Public hearing planned for Feb. 14 board meeting
(Hamilton, NY – Jan. 2012) At its monthly meeting held Tuesday Jan. 10 the Hamilton Village Board of Trustees began the legislative process that could lead to the village establishing its own natural gas utility.
By unanimous vote, the board established the village as the lead agency for a required environmental quality review (SEQR) of the project, and reserved time at its Feb. 14 meeting for a public hearing on plans for the utility. The public hearing will begin at 7 p.m. in the Village Courthouse at 60 Montgomery St.
If the Board enacts legislation establishing the utility at its February meeting, as expected, village voters will be asked to ratify the legislation during a special referendum that could be held as early as April 17.
Similar in function to the municipal electric utility that has operated in Hamilton since 1895, a municipal gas utility would be the village agency that negotiates with suppliers, oversees the construction and operation of facilities to pipe natural gas into the village, and deals with gas customers.
Hamilton Mayor Margaret Miller said that a feasibility study conducted for the village cited three favorable conditions for establishing a gas utility: The ready availability of gas from major pipelines within 10 miles (Tennessee Gas Pipeline and Dominion Transmissionʼs pipeline both follow Route 20 north of the village); the presence within the village of three potential major users who have expressed interest in converting to gas (Hamilton Central School, Community Memorial Hospital, and Colgate University); and the village’s experience in successfully operating municipal utilities for electricity, water and wastewater and a municipal airport.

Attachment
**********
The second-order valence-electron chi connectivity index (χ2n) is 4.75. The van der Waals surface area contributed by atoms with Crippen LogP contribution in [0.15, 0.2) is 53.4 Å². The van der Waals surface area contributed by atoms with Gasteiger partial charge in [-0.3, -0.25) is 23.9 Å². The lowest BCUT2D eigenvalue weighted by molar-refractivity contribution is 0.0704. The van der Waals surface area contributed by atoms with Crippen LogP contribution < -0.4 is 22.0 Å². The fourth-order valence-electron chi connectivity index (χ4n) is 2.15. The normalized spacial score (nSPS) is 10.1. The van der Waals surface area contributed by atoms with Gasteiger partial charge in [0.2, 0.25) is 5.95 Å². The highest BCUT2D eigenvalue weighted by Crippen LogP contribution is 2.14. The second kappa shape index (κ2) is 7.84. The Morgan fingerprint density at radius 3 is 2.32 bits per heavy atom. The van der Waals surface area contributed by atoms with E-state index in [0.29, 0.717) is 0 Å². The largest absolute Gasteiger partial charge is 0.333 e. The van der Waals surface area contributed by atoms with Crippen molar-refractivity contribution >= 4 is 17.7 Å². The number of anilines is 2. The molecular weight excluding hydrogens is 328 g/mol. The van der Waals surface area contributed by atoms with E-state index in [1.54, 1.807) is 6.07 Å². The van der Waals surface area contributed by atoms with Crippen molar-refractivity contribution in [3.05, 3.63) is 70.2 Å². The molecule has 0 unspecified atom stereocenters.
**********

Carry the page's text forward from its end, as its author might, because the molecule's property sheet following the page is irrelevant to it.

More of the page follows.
Village Administrator Sean Graham, who participated in the feasibility study, said that natural gas offers a variety of benefits for the village. Because gas is the least expensive source of readily available energy, converting would save operating expenses for users, he said.
Having the less expensive energy source available is also an attraction for businesses that might consider locating in the village, Graham added. And because gas creates fewer emissions than other fossil fuels being burned in the village, Graham said air quality will improve.
Miller said the project could be undertaken at no expense to village taxpayers, and would be financed by municipal bonds that would be repaid with proceeds from the sale of gas. She said village representatives would be meeting with interested groups and circulating materials to village residents in the coming weeks to explain the gas project in greater detail.